Many sufferers of the disease, like Thomas Parkman, worry that a few in the medical industry have managed to dictate policy to the majority of health care organizations through a closed process that rejects dissenting views and theories. As a result, say sufferers, the majority of the medical industry follows the lead of the seemingly one-sided process, often at the cost of their patients.

``Here you have an explanation of Lyme that came out in 1975 that is completely erroneous,'' Parkman says. ``There is a whole body of research which refutes it and these people have ignored it.''

Mainstream doctors, on the other hand, are concerned that a few ``quacks'' are misleading the general public.

In 2000, the Journal of the American Medical Association published the results of a study of the long-term outcomes of patients with Lyme disease, which was conducted by a group of researchers from the Yale University School of Medicine. Studying 678 patients from a random sample of reported cases in Connecticut between 1984 and 1991 against 212 age-matched persons without the disease, the researchers claim to have found that even though the Lyme patients reported increased symptoms (fatigue, arthritis, etc) years after diagnosis, the frequencies of these reports ``were similar to the frequencies of such reports among age-matched controls without Lyme disease.''

Could some people who believe they are suffering the prolonged effects of Lyme disease actually be suffering from other more common ailments? Leonard Sigal, a researcher in the Lyme Disease Center at Robert Wood Johnson Medical School, chalked up chronic Lyme disease symptoms to simple hysteria and media hype in a 2002 issue of Environmental Health Perspectives.

``Because of confusion over conflicting reports, anxiety related to vulnerability to disease, and sensationalized and inaccurate lay media coverage, a new syndrome, `chronic Lyme disease,' has become established,'' Sigal writes. ``Chronic Lyme disease is the most recent in a continuing series of `medically unexplained symptoms' syndromes. These syndromes... meet the need for a societally and morally acceptable explanation for ill-defined symptoms in the absence of objective physical and laboratory findings.''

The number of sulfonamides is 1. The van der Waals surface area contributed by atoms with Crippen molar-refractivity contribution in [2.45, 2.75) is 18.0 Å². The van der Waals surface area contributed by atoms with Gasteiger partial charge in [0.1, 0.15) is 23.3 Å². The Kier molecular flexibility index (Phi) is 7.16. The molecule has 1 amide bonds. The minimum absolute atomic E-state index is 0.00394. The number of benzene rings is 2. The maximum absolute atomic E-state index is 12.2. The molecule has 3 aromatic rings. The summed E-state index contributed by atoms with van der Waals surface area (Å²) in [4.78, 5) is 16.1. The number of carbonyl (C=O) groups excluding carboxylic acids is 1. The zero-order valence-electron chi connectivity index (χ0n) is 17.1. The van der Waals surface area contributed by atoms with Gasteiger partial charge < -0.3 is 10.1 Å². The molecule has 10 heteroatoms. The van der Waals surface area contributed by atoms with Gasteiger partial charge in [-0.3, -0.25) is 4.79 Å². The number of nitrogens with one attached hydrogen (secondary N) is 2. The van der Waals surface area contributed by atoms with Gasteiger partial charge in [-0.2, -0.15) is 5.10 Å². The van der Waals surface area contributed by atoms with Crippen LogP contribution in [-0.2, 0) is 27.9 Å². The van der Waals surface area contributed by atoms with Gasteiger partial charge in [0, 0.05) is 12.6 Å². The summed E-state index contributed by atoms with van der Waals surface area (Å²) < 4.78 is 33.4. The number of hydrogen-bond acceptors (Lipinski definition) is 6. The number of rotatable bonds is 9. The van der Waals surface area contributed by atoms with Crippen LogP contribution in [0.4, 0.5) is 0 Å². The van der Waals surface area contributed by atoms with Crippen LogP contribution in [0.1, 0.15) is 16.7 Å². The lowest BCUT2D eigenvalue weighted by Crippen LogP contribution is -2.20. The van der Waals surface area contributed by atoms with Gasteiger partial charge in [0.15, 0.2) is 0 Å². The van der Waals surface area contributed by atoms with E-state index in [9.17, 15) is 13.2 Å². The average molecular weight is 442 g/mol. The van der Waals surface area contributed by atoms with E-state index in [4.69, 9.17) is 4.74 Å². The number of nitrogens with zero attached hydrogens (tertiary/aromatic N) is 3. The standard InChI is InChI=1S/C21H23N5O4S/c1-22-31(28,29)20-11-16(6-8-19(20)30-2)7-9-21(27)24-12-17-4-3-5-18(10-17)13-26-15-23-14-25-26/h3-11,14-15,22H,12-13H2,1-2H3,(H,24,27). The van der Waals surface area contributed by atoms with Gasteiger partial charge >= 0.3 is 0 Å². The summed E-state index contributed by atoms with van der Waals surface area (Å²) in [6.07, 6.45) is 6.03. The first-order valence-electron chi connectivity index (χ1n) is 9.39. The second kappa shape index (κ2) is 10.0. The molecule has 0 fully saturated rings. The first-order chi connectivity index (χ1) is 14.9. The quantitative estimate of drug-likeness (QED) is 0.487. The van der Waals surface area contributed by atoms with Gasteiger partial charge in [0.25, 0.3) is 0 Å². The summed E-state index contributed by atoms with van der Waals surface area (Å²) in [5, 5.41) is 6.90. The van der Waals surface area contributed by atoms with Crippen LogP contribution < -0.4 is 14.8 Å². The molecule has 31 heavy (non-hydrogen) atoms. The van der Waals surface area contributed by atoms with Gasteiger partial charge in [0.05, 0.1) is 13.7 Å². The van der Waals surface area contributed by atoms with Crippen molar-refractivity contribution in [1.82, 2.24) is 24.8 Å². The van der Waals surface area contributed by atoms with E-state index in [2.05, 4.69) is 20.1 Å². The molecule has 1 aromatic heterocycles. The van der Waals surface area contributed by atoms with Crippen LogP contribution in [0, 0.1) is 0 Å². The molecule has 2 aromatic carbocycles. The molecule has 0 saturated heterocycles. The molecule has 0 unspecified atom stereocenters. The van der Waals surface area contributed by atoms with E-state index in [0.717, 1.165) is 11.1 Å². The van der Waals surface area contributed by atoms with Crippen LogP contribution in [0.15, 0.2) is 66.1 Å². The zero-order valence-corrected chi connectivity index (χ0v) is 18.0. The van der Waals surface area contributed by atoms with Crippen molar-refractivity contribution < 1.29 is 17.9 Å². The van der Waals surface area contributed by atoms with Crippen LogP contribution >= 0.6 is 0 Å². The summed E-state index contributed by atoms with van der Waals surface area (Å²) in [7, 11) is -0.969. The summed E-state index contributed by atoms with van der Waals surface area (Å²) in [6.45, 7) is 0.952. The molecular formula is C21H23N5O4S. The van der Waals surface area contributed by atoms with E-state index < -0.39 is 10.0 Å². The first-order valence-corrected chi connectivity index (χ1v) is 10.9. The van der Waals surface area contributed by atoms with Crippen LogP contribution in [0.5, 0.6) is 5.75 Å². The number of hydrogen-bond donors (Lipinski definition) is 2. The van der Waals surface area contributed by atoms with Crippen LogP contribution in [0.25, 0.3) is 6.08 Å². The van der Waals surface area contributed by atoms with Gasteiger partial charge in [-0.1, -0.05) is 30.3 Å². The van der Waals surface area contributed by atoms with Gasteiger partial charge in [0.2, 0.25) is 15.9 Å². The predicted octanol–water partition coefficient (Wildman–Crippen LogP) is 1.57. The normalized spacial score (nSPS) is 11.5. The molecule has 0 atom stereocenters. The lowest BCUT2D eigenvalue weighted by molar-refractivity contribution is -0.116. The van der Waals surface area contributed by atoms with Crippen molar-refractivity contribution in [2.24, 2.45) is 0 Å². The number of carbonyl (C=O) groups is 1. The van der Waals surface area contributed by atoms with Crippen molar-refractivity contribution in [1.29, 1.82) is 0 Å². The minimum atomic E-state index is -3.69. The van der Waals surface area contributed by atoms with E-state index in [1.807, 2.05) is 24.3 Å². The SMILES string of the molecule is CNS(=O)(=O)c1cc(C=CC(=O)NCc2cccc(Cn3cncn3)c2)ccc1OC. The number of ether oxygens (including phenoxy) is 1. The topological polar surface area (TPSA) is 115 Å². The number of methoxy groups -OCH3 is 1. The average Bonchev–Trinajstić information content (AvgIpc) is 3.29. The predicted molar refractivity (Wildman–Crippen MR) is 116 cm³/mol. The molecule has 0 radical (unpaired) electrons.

Another research team from the Long Island Jewish Medical Center took it one step further by claiming those who believe they suffer prolonged Lyme disease symptoms must instead be suffering from a mental disorder. ``...[T]raumatic psychological experiences predating onset of Lyme disease symptoms may play an important etiologic role in the chronicity of these symptoms,'' they concluded. But not all scientific researchers believe that people who claim to suffer chronic Lyme disease have a preexisting mental disorder or have fallen victim to media hype.

In 2002, researchers from the Department of Parasitology at Tulane University found that the spirochete B. burgdorferi uses an immune system evasion mechanism. After they inoculated Lyme-infected lab rats, an antibody developed to attack the spirochetes' OspC transcript (the outer-surface protein C gene). In response, some of the spirochetes simply ``turned off'' the OspC gene and thus became invisible to the antibodies. When those spirochetes were isolated and injected back into healthy non-inoculated rats, the OspC genes reappeared. They postulate that what they witnessed is ``an immune evasion mechanism that contributes to spirochetal persistence.''

In effect, antibiotics might not be curing the disease after all.

There are other evasion mechanisms, as well. In response to penicillin researchers have documented B. burgdorferi spirochetes coiling themselves into balls, coating themselves with an outer mucous membrane, and forming cyst-like encasement structures that were impenetrable by the antibiotics. Once the threat passed, the spirochetes reconverted to their spiral forms. Some have been observed making the transformation from spirochete to cyst in as little as 15 fifteen minutes.